Friday, June 6, 2008

Keep Me Simple Stupid

I never can get cocky about any degree of intelligence I may possess. No, no, because I am sure to do something that reminds me I am not all that smart. There are a number of things I can do which will guarantee I am reminded of this.

If I want to feel stupid, I will:

  • play chess (With anyone – even a 5-year-old, literally, I played with a 5-year-old and he beat me. I was trying.)
  • read Virginia Woolf, James Joyce, or Janet Frame (I just don’t get it.)
  • attempt to recall someone’s phone number without looking it up (This gaffe is almost immediately followed by, “Sorry, I have the wrong number.” Hmmm…I simply cannot, cannot retain numbers.)
  • play Boggle online (I thought I was good until a. I played Sherry, and b. I played online. Try it, see if you still feel smart.)
  • go somewhere new without a map (excellent map-reader; zero sense of direction);
  • attempt to solve a Rubik’s Cube (two twists and I’m sick of it I tell you).

I do have some redeeming skills which make me feel smart again (so as not to feel utterly useless and in the depths of despair).

These spy-like super-skills could help me save the world:

  • I find hidden bombs and quickly diffuse the situation (I am an undisputed champion at two-player minesweeper)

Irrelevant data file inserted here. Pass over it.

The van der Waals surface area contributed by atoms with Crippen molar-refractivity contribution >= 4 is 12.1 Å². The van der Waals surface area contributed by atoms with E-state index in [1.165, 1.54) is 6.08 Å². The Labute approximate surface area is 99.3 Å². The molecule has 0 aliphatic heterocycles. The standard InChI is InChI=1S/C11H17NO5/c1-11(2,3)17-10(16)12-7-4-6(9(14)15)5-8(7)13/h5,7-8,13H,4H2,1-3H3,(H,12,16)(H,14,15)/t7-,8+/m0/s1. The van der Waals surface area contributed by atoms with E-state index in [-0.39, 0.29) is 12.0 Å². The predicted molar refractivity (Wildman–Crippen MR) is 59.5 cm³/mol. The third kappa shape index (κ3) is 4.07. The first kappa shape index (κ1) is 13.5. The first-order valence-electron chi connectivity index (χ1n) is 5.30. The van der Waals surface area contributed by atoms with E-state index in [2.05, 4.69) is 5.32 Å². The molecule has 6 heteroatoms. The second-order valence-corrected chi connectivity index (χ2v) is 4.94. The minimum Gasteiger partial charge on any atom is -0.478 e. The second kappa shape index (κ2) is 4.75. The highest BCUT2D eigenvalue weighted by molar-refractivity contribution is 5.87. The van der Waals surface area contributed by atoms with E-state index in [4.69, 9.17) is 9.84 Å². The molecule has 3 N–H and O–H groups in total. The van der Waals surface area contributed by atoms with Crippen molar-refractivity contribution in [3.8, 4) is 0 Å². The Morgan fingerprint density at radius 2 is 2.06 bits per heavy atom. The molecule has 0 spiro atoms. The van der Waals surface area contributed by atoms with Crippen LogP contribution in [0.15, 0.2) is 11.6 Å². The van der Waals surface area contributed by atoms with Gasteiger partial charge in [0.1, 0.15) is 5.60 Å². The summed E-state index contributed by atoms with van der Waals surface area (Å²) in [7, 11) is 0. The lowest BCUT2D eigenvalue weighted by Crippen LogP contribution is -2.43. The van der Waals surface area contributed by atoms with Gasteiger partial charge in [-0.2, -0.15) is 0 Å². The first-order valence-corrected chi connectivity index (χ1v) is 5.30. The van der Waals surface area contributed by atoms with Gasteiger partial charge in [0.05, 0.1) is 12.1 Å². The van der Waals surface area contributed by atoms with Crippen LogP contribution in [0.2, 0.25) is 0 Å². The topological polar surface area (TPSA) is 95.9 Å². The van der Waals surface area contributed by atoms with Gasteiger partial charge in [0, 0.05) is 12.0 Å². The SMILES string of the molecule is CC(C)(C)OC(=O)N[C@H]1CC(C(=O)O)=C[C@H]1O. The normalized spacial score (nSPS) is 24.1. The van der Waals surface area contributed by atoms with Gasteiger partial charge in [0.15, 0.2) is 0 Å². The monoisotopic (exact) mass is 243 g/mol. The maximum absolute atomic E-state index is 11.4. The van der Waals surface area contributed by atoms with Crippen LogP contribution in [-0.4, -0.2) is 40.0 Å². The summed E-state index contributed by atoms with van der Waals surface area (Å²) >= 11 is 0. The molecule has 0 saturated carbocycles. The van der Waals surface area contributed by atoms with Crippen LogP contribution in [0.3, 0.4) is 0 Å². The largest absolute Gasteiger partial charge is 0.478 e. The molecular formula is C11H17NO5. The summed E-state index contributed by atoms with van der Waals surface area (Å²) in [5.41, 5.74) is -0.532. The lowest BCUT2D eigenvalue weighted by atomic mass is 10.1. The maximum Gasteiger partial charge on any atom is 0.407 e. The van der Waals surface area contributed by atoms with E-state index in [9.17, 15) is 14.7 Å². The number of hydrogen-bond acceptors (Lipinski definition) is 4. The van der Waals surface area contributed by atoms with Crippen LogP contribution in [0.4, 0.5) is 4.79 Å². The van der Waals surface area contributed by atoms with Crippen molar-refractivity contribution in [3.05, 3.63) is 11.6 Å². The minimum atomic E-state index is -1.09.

• I decode secret messages (my close analyses of films includes using words like “diegesis”)
  • I intercept foreign transmissions, identify fraud, and negotiate conflicts (Teacher, Mrs Teacher, shaken not stirred)
  • I can protect the identity of my target and fabricate necessary explanations for the enemy to ensure the mission is completed (I’ve won Balderdash, at least three times)
  • I can execute commands and actions without sight, and at great speed (touch-typing at 103wpm always wows 12-year-olds)
  • I prioritise actions to prevent injury and fatalities (I make lists. They save the world. No further explanation required.)
  • I avert disaster on a daily basis (I check the stove after Haki has finished cooking something…and proceed to turn off all of the elements) and finally (whispering now, because spies are good at keeping things secret),
  • I see dead people (Regularly, on scanned-in census records when I enter their names to index them online.)

P.S. Mariah, I know you’re awesome with a Rubik’s Cube, you do not have to add a comment to rub it in.

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